By 1967 the band was brought to national prominence with their album Surrealistic Pillow. By 1970 the group was breaking up, but their message of community, and communal living lived on. The band reformed shortly after and was renamed Jefferson Starship.


Listen to and watch the following videos.




Somebody To Love/White Rabbit Jefferson Airplane

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These are their two bigs hits from this era.  These songs show the prevalence of taking drugs, and having the peace- love hippie attitude.  Notice the clothing and light show- all there to enhance the drug experience.

Jefferson Airplane – The Other Side Of This Life

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J. Airplane-Surrealistic Pillow (24K Gold Collector’s Edition) Full HQ

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The Grateful Dead

The Grateful Dead

The Grateful Dead


“The Grateful Dead is not for cranking out rock ‘n roll, it’s not for going out and doing concerts or any of that stuff, I think it’s to get high”. Jerry Garcia


The Grateful Dead was the longest lasting psychedelic band, as well as the most improvising major rock group in history. This band started as a jam band and pretty much continued that way throughout the life of the group. The Grateful Dead started in the late 1960s, and the music was a combination of country, folk, blues, and rock. Amazingly enough, for such a popular band, they never had any radio hits. Instead the band focused on consistently top grossing tours and concerts.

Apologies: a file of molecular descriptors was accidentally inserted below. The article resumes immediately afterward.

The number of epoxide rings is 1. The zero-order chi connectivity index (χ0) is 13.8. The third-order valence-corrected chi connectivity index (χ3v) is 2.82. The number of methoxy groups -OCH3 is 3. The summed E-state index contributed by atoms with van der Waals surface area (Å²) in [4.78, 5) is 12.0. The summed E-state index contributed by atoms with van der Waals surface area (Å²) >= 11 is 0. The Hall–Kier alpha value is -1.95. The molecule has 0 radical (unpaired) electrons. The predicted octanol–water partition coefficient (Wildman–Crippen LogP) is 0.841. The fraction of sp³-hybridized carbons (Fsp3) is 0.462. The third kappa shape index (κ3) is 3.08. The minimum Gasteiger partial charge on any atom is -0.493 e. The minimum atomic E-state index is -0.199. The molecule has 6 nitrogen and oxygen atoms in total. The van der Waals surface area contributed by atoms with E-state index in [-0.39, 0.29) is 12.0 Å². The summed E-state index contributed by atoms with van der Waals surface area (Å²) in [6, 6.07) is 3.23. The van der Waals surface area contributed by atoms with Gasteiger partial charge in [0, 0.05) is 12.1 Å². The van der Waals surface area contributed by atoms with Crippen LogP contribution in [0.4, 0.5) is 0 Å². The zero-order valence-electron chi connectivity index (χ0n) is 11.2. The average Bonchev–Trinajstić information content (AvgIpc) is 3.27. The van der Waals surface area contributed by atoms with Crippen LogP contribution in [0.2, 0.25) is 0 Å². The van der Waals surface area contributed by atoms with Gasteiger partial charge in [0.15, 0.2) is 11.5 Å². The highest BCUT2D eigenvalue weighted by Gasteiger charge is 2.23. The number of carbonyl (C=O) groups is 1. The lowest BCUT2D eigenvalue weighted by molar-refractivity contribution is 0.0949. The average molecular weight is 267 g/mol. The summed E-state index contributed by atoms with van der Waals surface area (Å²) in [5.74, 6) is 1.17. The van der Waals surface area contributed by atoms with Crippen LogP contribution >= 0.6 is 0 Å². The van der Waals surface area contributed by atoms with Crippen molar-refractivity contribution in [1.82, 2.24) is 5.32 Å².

Almost as famous as the band was the deadheads, mostly 18 to 24-year-olds who followed The Dead around the country, preserving the sixties flower child attitude with tie-dyed clothes, LSD and pot, peace and love, and in need of a good bath!!!


Guitarist Jerry Garcia was the band’s leader. He came up through folk and bluegrass bands. At one point he spent a couple of years doing field recordings in the South, exploring the banjo and traditional American folk music. In 1965 he formed a band called the Warlocks with people who would later be The Dead. They were the house band for Ken Keasey’s acid test, and played a series of public LSD parties before the drug was outlawed. As a matter of fact, a chemist that invented LSD bankrolled the band!!!


In 1967, which is often referred to as the summer of love, The Grateful Dead claim to have played more free concerts than any band in history.